New evidence in the existence of the Planet Nine

Three years after hypothesizing of a Ninth Planet in the solar system, the researchers behind the theory present further arguments in favor its existence.

Caltech’s Mike Brown and Konstantin Batygin are publishing a pair of papers analyzing the evidence for Planet Nine’s existence.

Above, image credit James Tuttle Keane/Caltech 

The papers offer new details about the suspected nature and location of the planet, which has been the subject of an intense international search ever since Batygin and Brown’s 2016 announcement.

New evidence in the existence of the Planet Nine

Image credit James Tuttle Keane/Caltech 

The first, titled “Orbital Clustering in the Distant Solar System,” was published in The Astronomical Journal on January 22. The Planet Nine hypothesis is founded on evidence suggesting that the clustering of objects in the Kuiper Belt, a field of icy bodies that lies beyond Neptune, is influenced by the gravitational tugs of an unseen planet.It has been an open question as to whether that clustering is indeed occurring, or whether it is an artifact resulting from bias in how and where Kuiper Belt objects are observed.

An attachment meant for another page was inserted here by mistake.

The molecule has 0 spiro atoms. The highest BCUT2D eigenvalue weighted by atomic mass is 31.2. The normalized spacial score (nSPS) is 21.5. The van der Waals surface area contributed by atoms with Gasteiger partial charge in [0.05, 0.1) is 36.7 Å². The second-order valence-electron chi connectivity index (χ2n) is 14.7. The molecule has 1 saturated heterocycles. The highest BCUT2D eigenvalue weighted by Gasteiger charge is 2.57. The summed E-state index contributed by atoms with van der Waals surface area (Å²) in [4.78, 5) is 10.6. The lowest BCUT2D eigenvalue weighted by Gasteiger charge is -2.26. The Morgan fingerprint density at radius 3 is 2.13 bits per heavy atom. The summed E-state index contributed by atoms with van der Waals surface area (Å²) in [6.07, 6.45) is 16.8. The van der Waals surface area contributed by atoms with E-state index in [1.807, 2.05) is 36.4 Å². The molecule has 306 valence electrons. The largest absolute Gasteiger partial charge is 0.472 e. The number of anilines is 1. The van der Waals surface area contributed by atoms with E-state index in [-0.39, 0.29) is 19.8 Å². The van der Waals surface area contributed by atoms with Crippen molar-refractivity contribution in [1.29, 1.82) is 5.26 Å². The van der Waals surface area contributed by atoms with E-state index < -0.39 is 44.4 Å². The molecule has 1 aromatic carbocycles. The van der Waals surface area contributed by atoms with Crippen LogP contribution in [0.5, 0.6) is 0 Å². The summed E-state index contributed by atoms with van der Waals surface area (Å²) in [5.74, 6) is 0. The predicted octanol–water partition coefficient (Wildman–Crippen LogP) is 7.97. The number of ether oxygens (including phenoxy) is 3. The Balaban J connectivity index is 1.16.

Mike Brown, the Richard and Barbara Rosenberg Professor of Planetary Astronomy, said:

“Though this analysis does not say anything directly about whether Planet Nine is there, it does indicate that the hypothesis rests upon a solid foundation.”

New evidence in the existence of the Planet Nine

This illustration depicts orbits of distant Kuiper Belt objects and Planet Nine. Orbits rendered in purple are primarily controlled by Planet Nine’s gravity and exhibit tight orbital clustering. Green orbits, on the other hand, are strongly coupled to Neptune, and exhibit a broader orbital dispersion.   Credit: James Tuttle Keane/Caltech

source Caltech